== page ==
How the Media Constructs Reality
Chapter 3: Money, Fraud, and Deception: The Quiz Show Scandals
· 3 · money, fraud, and deception The Quiz Show Scandals The American people don’t believe anything until they see it on television. —Richard Nixon The introduction of TV changed the notion of mediated authenticity. Audio-visual communication was not a completely new phenomenon, as moving pictures had been introduced through the cinema, and the radio had been a forerunner for visual broadcast media. I will thus assume that the au- thenticity illusions in TV partly built on the pre-existing illusions in radio and film, but also established its own medium-specific authenticity illusions and a unique contract with the viewers. This chapter will use literature on audio-visual media and theories of broadcasting to investigate how television addressed its audiences and es- tablished an authenticity contract. As with radio, TV soon became a promi- nent social institution and key source of information and entertainment, and the viewers developed an intimate relation with the TV personality. In this chapter, I will explore the authenticity illusions in television and how reality was constructed in early audio-visual mass media. As in the previous chapter, I will explore an authenticity scandal to demonstrate the balance between authenticity illusions and deception. 46 mediated authenticity Structurally, this chapter is divided into two main parts. In the first part, I will discuss the introduction of TV and its audio-visual authenticity. Here I will also engage with the larger societal shift towards a visual culture. In the second part, I will analyse the so-called American quiz show scandals of the late 1950s,...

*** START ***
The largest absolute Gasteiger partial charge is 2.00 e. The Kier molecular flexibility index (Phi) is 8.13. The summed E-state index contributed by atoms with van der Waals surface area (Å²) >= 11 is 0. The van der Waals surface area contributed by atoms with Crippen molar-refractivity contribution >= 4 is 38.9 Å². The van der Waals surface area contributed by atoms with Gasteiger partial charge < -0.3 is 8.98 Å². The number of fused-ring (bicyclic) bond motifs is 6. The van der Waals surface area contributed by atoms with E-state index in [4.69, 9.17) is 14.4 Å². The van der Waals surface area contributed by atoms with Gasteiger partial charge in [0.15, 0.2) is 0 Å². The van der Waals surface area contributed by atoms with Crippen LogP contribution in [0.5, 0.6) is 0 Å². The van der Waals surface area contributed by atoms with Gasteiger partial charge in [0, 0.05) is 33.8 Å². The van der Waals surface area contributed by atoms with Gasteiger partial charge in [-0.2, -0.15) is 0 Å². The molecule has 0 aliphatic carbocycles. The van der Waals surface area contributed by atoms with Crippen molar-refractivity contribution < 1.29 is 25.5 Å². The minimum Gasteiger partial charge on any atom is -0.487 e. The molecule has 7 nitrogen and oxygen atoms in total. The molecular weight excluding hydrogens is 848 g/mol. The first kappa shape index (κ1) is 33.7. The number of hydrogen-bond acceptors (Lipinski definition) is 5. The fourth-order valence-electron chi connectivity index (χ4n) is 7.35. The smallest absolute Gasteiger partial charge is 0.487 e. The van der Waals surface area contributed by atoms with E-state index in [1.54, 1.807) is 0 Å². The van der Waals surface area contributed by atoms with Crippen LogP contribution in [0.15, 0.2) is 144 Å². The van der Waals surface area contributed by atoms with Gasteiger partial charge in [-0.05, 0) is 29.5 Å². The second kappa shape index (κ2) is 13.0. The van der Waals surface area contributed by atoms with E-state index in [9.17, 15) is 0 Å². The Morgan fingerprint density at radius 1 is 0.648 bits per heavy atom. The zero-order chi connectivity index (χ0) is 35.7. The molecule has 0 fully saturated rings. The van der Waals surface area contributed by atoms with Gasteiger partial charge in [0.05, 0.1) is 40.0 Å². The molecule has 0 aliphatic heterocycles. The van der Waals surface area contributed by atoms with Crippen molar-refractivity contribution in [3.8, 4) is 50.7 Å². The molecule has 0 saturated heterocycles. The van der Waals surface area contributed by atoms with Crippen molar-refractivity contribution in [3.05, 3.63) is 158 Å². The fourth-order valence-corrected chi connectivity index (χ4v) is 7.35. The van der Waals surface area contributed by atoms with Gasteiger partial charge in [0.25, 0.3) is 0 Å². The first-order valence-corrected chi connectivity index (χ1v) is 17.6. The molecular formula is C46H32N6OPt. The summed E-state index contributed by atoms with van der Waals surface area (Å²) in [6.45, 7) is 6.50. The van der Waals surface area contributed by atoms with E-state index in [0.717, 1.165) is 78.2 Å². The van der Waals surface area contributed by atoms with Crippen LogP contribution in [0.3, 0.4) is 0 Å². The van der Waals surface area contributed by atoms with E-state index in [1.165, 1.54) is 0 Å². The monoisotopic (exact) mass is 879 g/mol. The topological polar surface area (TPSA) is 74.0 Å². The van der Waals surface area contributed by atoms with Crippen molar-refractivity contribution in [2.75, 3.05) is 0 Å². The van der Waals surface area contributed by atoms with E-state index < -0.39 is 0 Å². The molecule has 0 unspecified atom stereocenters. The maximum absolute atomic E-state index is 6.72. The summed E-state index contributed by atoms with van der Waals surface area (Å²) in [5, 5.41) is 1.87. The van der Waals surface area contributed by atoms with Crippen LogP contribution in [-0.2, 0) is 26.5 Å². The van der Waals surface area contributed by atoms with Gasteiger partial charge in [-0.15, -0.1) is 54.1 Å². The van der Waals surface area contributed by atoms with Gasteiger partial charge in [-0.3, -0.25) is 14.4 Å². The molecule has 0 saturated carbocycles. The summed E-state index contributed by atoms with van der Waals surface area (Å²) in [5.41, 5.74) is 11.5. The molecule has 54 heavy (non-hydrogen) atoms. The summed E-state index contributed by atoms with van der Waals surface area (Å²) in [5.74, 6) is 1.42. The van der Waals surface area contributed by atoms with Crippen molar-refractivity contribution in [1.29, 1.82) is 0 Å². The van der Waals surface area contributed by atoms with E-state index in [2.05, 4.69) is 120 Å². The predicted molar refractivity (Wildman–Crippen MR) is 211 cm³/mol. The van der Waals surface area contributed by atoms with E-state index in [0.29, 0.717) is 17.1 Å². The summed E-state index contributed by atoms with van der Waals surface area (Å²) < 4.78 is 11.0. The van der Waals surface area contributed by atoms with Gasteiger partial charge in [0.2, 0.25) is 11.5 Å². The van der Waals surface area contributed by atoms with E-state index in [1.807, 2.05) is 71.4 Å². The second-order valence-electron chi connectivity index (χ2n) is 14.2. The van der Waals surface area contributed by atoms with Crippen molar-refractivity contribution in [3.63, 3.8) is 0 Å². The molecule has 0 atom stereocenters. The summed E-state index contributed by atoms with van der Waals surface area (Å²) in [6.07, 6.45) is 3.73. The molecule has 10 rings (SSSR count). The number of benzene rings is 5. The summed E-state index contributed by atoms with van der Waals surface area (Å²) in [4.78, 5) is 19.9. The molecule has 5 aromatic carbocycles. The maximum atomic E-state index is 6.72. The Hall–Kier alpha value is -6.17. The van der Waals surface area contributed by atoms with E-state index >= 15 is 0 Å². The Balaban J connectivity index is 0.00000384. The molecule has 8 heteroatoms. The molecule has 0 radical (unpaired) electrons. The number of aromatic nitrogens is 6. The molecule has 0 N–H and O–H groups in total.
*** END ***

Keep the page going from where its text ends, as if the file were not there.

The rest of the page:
You are not authenticated to view the full text of this chapter or article.
This site requires a subscription or purchase to access the full text of books or journals.
Do you have any questions? Contact us.Or login to access all content.